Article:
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Diazepam (Valium®)

By: Dr. Mark Papich

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Overview

  • Diazepam is a sedative and depresses the brain. Exactly how diazepam works is uncertain but it is thought to reduce serotonin levels and reduce acetylcholine levels.
  • Diazepam is a controlled substance Accordingly, the Food and Drug Administration (FDA) and the Drug Enforcement Agency of the United States (and similar regulatory agencies in other countries) strictly control these drugs. Controlled drugs are classified into categories ("schedules") based on abuse potential. These drugs require prescription by a veterinarian with an appropriate DEA license, and any refills are tightly controlled and regulated. and can only be prescribed by a veterinarian.
  • Diazepam is classified as a benzodiazepine class drug. Related drugs include midazolam, clonazepam, clorazepate and alprazolam.
  • Diazepam is a prescription drug and can only be obtained from a veterinarian or by prescription from a veterinarian.
  • This drug is not approved for use in animals by the Food and Drug Administration but it is prescribed legally by veterinarians as an extra-label drug.

    Brand Names and Other Names

  • This drug is registered for use in humans only.
  • Human formulations: Valium® (Roche) and other generic names.
  • Veterinary formulations: None

    Uses of Diazepam

  • In animals, diazepam is given as a sedative, to treat convulsions, to manage excitement or as a muscle relaxant.
  • Diazepam is often used with other drugs to ease an animal in and out of anesthesia.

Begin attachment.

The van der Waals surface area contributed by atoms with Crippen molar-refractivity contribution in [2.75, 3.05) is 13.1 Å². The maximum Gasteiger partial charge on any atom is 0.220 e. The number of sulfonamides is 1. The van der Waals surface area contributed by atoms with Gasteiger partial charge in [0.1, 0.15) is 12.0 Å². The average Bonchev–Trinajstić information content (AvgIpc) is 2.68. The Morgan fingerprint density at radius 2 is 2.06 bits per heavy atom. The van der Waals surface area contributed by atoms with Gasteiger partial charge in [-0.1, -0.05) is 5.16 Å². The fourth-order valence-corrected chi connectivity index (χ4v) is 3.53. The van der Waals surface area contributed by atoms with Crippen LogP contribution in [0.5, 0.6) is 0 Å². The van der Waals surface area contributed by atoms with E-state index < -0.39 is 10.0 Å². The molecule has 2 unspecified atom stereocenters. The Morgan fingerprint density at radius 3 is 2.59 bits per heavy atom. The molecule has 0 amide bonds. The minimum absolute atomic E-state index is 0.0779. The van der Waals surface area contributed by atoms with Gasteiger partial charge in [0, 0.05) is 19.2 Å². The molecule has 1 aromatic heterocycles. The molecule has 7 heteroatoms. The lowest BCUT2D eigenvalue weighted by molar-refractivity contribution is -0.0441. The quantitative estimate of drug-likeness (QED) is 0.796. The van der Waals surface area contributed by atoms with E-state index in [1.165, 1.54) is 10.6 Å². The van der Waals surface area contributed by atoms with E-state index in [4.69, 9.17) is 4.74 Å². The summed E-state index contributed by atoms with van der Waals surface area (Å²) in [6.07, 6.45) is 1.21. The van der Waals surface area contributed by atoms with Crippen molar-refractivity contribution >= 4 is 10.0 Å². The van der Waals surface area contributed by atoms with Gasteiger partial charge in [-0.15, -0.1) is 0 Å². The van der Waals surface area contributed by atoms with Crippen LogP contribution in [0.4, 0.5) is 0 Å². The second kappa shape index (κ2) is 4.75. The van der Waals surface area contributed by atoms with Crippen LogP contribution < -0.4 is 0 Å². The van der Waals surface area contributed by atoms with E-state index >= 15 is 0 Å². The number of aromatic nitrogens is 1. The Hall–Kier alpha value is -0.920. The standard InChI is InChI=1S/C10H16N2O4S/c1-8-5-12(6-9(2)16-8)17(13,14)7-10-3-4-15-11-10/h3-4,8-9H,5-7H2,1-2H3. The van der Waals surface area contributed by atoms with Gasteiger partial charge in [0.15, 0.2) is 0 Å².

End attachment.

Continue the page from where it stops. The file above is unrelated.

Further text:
• In some animals, particularly cats, diazepam in small doses has been used to increase appetite and treat behavior problems such as urine spraying or aggression.

    Precautions and Side Effects

  • While generally safe and effective when prescribed by a veterinarian, diazepam can cause side effects in some animals.
  • Diazepam should not be used in animals with known hypersensitivity or allergy to the drug.
  • Diazepam may interact with other medications. Consult with your veterinarian to determine if other drugs your pet is receiving could interact with diazepam. Such drugs include cimetidine, propranolol, narcotics, barbiturates, digoxin and certain antibiotics.
  • Diazepam can cause sedation and disorientation in animals; they may become uncoordinated and weak.
  • In some animals, however, diazepam causes the paradoxical drug reaction of excitement.
  • Although rare, diazepam can cause a severe liver problem in cats that can be fatal. This adverse effect should be carefully considered before administering diazepam to cats, especially on a long-term or recurrent basis. If a cat taking diazepam becomes excessively depressed, vomits, stops eating or becomes jaundiced (yellow) while receiving diazepam, a veterinarian should be contacted immediately.
  • Diazepam should not be administered to animals long-term without discussing the potential for side effects with your veterinarian. Long-term treatment also can lead to dependence that could bring undesirable behavior changes once the drug is discontinued.
  • Diazepam is a controlled drug because it has high abuse potential in people. This drug, if prescribed for animals, should be carefully monitored and kept in a secure location.

    How Diazepam Is Supplied

  • Diazepam tablets are available in 2 mg, 5 mg and 10 mg tablets. An oral solution is available in 1 mg/ml and 5 mg/ml concentrations. There also is a 5 mg/ml solution for injection.

    Dosing Information

  • Medication should never be administered without first consulting your veterinarian.
  • The typical dose administered to dogs is 0.25 to 1 mg per pound (0.5 to 2 mg/kg) and 0.25 to 0.5 mg per pound (0.5 to 1 mg/kg) in cats, intravenous as needed or as often as every six hours.
  • Diazepam has been administered as a liquid solution by the rectum in dogs having convulsions (because other routes of administration are difficult to use in this instance). The dose is higher, 0.5 mg per pound (1 mg/kg).
  • Diazepam has been administered to cats at a dose of 1 to 4 mg per cat orally every 12 to 24 hours.
  • The duration of administration depends on the condition being treated, response to the medication and the development of any adverse effects. Be certain to complete the prescription unless specifically directed by your veterinarian.



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